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Top 100 Prospects midseason update

It has been a season of change in the prospect world.

The sheer number of elite-level prospects who have gone on to bigger and better things at the Major League level may seem astounding. But one thing hasn't changed: Twins outfielder Byron Buxton is still our No. 1 prospect.

Top 100 Prospects list

If it hadn't been for a thumb injury suffered in late June, the multitooled center fielder would have graduated off of the list, making way for Dodgers shortstop Corey Seager to ascend to the prospect throne. But as frustrating as Buxton's injury history has been, he still has the most upside of any prospect in baseball. That ceiling, thanks to off-the-charts grades across the board (his 60 power is his lowest on the 20-80 scouting scale), is why he stays in the top spot he's occupied since taking over at No. 1 in our midseason re-rank back in 2013.

There are lots of changes after Buxton, not only on the Top 100, but in all of the Top 30 lists for all 30 organizations that Jim Callis and I have re-ranked with the staff. As always, Jim and I consult with front-office officials and scouts, and we use performance, tools and potential to help determine the rankings.

This revamping of all of the lists affords us the opportunity to fold new talent acquisitions -- by way of the June Draft and the international signing period -- into the mix. Let's take a closer look at just how much things have changed.

Team Top 30 Prospects lists

The graduates

The list of graduates from the preseason Top 100 is an impressive one, with some of the biggest prospects in recent memory not only ascending to the big leagues, but making big-time impacts. Players are replaced on the list once they get past the rookie thresholds of 130 at-bats, 50 innings pitched or more than 45 days on the active roster of a Major League club. A total of 22 players have graduated from the preseason Top 100. By comparison, there were 20 graduates when we launched our re-ranked list last year.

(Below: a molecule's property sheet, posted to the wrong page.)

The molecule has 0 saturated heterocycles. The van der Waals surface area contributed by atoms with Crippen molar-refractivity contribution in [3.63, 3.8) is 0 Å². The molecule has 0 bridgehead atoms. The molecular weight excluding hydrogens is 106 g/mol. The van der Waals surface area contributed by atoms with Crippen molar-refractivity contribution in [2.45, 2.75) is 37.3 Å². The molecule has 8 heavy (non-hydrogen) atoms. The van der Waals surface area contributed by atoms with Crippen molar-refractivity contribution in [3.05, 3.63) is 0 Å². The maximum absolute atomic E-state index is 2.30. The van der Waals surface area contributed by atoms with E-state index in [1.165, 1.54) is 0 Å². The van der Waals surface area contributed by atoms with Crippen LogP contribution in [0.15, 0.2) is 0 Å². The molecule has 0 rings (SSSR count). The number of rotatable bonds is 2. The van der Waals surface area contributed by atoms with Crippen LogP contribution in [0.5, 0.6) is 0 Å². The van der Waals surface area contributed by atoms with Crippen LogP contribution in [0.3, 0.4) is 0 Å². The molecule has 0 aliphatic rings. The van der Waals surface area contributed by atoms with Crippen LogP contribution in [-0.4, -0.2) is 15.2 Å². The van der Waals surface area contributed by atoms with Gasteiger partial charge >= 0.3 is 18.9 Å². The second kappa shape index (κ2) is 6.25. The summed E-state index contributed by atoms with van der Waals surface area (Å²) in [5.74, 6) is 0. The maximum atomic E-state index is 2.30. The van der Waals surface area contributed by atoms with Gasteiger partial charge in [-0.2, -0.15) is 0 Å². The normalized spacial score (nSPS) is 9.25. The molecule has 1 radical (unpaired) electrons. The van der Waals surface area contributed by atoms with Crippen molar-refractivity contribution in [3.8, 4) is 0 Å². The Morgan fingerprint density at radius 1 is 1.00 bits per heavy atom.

Younger Games: 25-and-unders dominating

The list of graduates in 2015:

Rank, position, name, team
2. Kris Bryant, 3B, Cubs
3. Carlos Correa, SS, Astros
4. Francisco Lindor, SS, Indians
5. Addison Russell, SS/2B, Cubs
11. Noah Syndergaard, RHP, Mets
14. Joc Pederson, OF, Dodgers
15. Carlos Rodon, LHP, White Sox
19. Blake Swihart, C, Red Sox
23. Jorge Soler, OF, Cubs
26. Andrew Heaney, LHP, Angels
36. Eddie Butler, RHP, Rockies
43. Michael Taylor, OF, Nationals
45. Aaron Sanchez, RHP, Blue Jays
52. Austin Hedges, C, Padres
56. Maikel Franco, 3B, Phillies
64. Kevin Plawecki, C, Mets
71. JT Realmuto, C, Marlins
76. Brandon Finnegan, LHP, Reds
79. Mike Foltynewicz, RHP, Braves
81. Jake Lamb, 3B, D-backs
90. Eduardo Rodriguez, LHP, Red sox
94. Christian Bethancourt, C, Braves

The biggest movers
There was a lot more movement than just graduation to the big leagues. Several players who weren't on the preseason list have made very large leaps onto the Top 100. Using 101 as the jumping-off point for all previously unranked players, here are the top five leapers, non-draftee edition (we'll deal with the 2015 Draft guys in a bit):

Name, position, team, jump
Alex Reyes, RHP, Cardinals, +81 (NR to 20)
Jose DeLeon, RHP, Dodgers, +72 (NR to 29)
Bradley Zimmer, OF, Indians, +69 (NR to 32)
Joe Ross, RHP, Nationals, +68 (NR to 33)